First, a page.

This project was hugely rewarding and being able to stand beside my work, included in the exhibition after the concert, rounded off the achievement.
Here is Joe Shaw’s edit, a brief extract, from the full recording of the Wentworth Cantata: –
Joseph Shaw – composer, bass guitarist and arranger:
Joseph Shaw is a composer, performer and arranger based in Sheffield. He has had music performed and/or recorded in the UK and across Europe by ensembles including theAber:ri Duo, Absolution Saxophone Quartet, Angeli Che Cantano, BBC Singers, Deventer Wind Quintet, Fox Valley Voices, Inyerface Arts, Jabeliah Saxophone Quartet, Manchester Camerata, Psappha, Meraki Duo, RNCM Brand New Orchestra, RNCM Contemporary Music Society, the RNCM New Music Ensemble, Sheffield Music Academy Chamber Orchestra.
As a bass guitarist, he has been active on the music scene in Sheffield for over a decade and continues to perform with several bands as well as freelancing regularly for school productions and recording sessions.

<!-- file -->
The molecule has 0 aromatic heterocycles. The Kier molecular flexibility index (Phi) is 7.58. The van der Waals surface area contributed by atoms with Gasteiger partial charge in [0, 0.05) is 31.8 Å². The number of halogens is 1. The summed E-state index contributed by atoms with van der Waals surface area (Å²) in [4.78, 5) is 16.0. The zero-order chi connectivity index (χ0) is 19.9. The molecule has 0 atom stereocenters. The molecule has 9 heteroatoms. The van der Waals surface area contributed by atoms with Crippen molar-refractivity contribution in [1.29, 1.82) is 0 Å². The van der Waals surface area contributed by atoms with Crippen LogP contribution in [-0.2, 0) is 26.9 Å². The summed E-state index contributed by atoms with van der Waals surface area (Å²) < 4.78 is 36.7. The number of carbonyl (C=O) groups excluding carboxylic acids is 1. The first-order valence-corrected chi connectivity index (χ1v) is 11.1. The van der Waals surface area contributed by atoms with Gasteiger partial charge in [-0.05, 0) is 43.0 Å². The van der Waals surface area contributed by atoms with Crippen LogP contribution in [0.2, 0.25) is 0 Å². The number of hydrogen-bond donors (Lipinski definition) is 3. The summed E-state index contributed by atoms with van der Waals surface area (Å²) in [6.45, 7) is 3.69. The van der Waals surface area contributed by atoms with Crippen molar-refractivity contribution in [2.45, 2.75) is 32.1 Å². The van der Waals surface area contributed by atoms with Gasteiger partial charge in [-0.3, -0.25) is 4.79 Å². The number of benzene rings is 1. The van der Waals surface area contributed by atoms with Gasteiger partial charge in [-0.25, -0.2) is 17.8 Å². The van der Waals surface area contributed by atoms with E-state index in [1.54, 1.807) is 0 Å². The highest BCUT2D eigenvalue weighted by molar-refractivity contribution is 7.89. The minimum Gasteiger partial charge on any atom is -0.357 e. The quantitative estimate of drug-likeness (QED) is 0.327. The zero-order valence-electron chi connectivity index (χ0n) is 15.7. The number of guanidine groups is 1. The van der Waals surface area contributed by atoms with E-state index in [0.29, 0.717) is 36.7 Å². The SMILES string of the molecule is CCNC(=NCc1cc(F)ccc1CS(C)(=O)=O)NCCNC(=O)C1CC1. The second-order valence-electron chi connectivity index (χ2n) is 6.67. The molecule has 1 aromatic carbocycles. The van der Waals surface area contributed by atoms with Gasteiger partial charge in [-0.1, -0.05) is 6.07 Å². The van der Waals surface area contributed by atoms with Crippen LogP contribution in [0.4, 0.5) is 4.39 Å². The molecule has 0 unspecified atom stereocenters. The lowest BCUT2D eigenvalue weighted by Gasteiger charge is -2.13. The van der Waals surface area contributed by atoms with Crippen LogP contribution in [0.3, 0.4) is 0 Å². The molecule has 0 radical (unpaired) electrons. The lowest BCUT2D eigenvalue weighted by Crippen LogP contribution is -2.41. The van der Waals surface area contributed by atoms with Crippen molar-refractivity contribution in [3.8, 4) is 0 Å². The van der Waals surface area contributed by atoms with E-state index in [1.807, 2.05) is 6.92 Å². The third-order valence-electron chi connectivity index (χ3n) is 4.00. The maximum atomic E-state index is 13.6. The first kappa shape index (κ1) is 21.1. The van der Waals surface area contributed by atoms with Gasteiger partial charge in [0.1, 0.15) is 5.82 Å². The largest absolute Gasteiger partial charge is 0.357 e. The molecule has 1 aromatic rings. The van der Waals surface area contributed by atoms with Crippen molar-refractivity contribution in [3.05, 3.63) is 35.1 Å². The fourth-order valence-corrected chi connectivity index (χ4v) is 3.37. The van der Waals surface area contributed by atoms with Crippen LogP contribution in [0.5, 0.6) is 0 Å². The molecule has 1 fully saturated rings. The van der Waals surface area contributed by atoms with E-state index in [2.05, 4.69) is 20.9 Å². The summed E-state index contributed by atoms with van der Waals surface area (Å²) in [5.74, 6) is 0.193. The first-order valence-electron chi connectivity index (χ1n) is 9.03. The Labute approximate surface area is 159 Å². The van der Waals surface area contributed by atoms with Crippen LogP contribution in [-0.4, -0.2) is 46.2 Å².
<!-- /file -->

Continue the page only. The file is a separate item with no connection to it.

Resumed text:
Joseph holds a Bachelor with Honours degree from the Royal Northern College of Music, where he studied under the tutelage of Dr Larry Goves.
The church where I rehearse with Fox Valley Voices, and which is the centre of a certain amount of community, particularly musical community in my home town, is where this project took place three years ago at the beginning of the First World War Centenary commemorations. A culmination of the project was the ‘Bard of Barnsley’, poet Ian McMillan, writing and reading his poem for us, “The Bridge”. It resonates with the artistic and musical traditions of this valley, but most important of all, it engaged both children and adults of Stocksbridge to ensure we don’t forget the men of this town, who gave their lives in the Great War, whose centenary we are still commemorating three years after this short film was made.